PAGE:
Haliotis jacnensis Reeve, 1846
Distribution: Ryu Kyu (Amami Oshima) to New Caledonia, Indonesia to Micronesia.
Size to 29mm. Intertidal to at least 120m deep.

The features that are constant: between the suture and the line of holes, there is a frilly area of spiral rows bearing flat scales, which are more and more spatulate as they reach the anterior margin. After this area, there is a smooth and wide field; then, the row of holes, which are always strongly tubular. On ventral side, the spire as the dorsal sculpture are visible. 55m deep, in nets, Samar, Philippines, 20mm.
The features that vary from specimen to specimen: the shape, the sheen of the nacre.
Also, the pattern and colors of the dorsum. This specimen bears some impressive spatulae,
and has a more depressed spire than the first one above. 19mm, same spot, in 2003.
Samar again, on eastern coast, by dive. 15-17mm. Brown shells are supposed to be uncommon.
Variations: the spines and scales can be displayed along helicoidal rays separated by smoother areas.
This shell is quite twisted, convex, arched, with a prominent apex.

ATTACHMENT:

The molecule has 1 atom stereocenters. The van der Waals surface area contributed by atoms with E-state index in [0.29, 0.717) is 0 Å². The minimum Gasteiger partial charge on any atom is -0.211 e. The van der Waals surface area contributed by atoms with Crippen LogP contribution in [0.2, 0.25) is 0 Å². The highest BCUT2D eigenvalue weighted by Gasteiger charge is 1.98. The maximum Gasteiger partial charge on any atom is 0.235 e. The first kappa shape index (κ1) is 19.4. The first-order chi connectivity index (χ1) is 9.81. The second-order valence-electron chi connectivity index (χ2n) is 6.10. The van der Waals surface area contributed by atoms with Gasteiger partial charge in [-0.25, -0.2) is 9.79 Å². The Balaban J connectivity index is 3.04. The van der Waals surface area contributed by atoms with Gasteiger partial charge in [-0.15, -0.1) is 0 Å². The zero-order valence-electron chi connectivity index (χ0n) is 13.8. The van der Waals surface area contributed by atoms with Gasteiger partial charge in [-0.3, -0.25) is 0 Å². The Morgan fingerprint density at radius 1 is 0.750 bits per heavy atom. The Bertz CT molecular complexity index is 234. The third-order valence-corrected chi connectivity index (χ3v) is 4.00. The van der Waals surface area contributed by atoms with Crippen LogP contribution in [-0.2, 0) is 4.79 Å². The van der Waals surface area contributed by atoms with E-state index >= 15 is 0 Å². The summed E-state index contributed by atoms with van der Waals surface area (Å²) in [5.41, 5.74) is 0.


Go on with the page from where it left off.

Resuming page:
90m deep, in tangle nets, Balicasag island, Bohol, Philippines, 20mm.
Same spot, 21mm. A variable and interesting species, whose range is not well known.
Notice the anterior margin, which is straighter than in the previous shells.
In tangle nets, at 120m deep, off east Samar, Philippines. 16mm.
White specked shells seem to be common in this species.
Spectacular specimen collected at 2-4m deep, on coral rubble.
Masbate island, Philippines. 18mm.
Shape and sculpture make this species unique in Haliotidae.
By dive, east Samar, Philippines. 20mm. This abalone was named after the city of Jacna Norte,
in the Capiz province. Capiz area is a place well known for its nacreous window-shells;
the best pieces come from here, and specialists can recognize them in few seconds.
Frilled specimen from a northern locality.
10-20m deep, on coral rubble, Cape Zampa, Okinawa. 13mm.
Two specimens from Samar. 19mm, and 29,6mm.
Original pictures © Franck Frydmann (FR).

All pics © Olivier Caro